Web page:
Friday, December 08, 2006

Dzibilchaltun, Temple of the Seven Dolls
I'm back, from here
This was the highlight of a rather lackluster trip. The temple above was/is a Mayan observatory of moon and sun cycles. During the equinox the sun rises and passes right through the doorway. We also saw pictures of planets and the moon lining up with the stones. As always in ancient places there is a feeling of the lives that were lived thousands of years ago in that place. A place that was once a vibrant city full of people who understood their lives to be contemporary and immediate and all that is now left are ruins and the jungle which still claims much of what archeologists are even now trying to recover. It made me feel small and very aware that the time I have been given is short. It also points to the hubris of believing that our great acts here on the earth as individuals will gain us some sort of immortality. Nothing lasts forever.
In a more superficial vein the mode of transportation to this amazing site was a cruise ship. I never imagined I would go on a cruise, but it was an opportunity to spend 5 days with my mom and the kids and I took it. I now know why I had a preemptive aversion to this particular craft; I felt like I was trapped in a hotel. To add insult to injury you are taken to fabulous places and given exactly 6 hours to explore them and then must get back on the floating hotel/casino/contest palace. It made me crazy to get out there and travel again, but on my own time, in my own way and definitely not with several hundred other people many of whom mistakenly took this experience; where you never changed money or had to speak in anything but English, for an exotic foreign adventure. Don't get me wrong I acknowledge that if I go somewhere to experience another culture I am a tourist, no matter how much some people try to differentiate between tourist and "traveler" in their attempts to feel more sophisticated than thou. That said, the way I prefer to visit places is more solitary and more interested in what the people who live there are doing and less on what there is to buy, drink or compare with what I do or don't have at home.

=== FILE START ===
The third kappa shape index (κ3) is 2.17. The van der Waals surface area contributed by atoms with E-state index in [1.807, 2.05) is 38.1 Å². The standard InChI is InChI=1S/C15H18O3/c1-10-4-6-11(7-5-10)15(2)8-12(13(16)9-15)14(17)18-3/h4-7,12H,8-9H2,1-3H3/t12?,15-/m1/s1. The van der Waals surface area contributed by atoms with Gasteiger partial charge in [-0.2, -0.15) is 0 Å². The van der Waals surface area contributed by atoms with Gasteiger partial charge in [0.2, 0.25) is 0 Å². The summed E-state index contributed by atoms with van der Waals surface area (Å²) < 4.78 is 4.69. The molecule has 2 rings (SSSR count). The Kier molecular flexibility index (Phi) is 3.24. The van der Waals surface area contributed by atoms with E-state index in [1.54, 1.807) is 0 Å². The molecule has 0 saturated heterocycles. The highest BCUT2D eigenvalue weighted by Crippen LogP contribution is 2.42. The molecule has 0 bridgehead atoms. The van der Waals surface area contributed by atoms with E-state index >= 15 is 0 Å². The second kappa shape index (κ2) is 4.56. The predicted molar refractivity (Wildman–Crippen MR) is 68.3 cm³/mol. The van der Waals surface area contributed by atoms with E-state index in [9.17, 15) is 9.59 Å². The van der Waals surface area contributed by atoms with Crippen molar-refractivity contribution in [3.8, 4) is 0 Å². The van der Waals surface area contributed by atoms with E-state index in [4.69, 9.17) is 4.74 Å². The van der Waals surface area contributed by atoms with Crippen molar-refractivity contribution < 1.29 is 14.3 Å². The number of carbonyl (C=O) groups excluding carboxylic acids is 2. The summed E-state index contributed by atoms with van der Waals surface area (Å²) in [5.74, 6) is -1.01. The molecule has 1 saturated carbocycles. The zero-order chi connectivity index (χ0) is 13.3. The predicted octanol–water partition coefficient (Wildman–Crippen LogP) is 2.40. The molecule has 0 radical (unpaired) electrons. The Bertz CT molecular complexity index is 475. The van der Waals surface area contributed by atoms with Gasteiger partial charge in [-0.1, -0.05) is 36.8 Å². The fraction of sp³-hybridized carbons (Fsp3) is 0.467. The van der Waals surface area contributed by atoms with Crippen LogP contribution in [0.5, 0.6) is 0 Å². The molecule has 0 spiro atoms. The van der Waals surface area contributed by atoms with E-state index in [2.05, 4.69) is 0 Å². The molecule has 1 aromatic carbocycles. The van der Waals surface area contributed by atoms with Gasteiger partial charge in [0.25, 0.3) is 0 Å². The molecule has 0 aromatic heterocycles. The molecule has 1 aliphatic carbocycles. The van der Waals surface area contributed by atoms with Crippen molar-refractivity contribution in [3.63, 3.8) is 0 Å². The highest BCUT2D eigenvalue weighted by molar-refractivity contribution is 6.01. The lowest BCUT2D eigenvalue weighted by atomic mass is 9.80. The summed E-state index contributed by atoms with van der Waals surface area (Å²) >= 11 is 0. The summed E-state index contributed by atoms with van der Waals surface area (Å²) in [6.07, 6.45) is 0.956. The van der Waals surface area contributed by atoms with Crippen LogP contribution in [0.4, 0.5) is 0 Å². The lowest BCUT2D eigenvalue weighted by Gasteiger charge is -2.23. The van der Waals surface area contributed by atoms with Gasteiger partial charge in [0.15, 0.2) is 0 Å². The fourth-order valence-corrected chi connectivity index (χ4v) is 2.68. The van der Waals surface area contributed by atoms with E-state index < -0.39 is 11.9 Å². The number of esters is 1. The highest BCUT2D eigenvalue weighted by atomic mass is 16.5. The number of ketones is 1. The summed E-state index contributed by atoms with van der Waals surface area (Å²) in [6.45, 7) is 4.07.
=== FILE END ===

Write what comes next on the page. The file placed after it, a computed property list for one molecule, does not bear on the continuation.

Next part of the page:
And in news on the home front we finally replaced our broken digital camera. It arrived today and I have plans to put up some pictures of stuff I've been working on.
Last but not least I was excited to see this book in print
I have fond memories of this artist's work in Flipside, sadly yes now some 20 years past!


Blogger Laura said...

I'm not a fan either. I think it's just an excuse to eat a lot.

12:15 PM  
Anonymous Sarah said...

Jeanne --

I am with you on the cruise experience. Definitely felt trapped, a bit claustrophobic, and never had enough time to see everything. Plus, did you find yourself treated more than ever like a "tourista"? In Alaska, I kept trying to strike up conversations with the local guides, and they all treated me like the tip money I represented. It was insulting to them and me. Much love. Glad to see photos of your work and Christmas tree. The kids must be giddy! Love you! sarah

6:54 AM  

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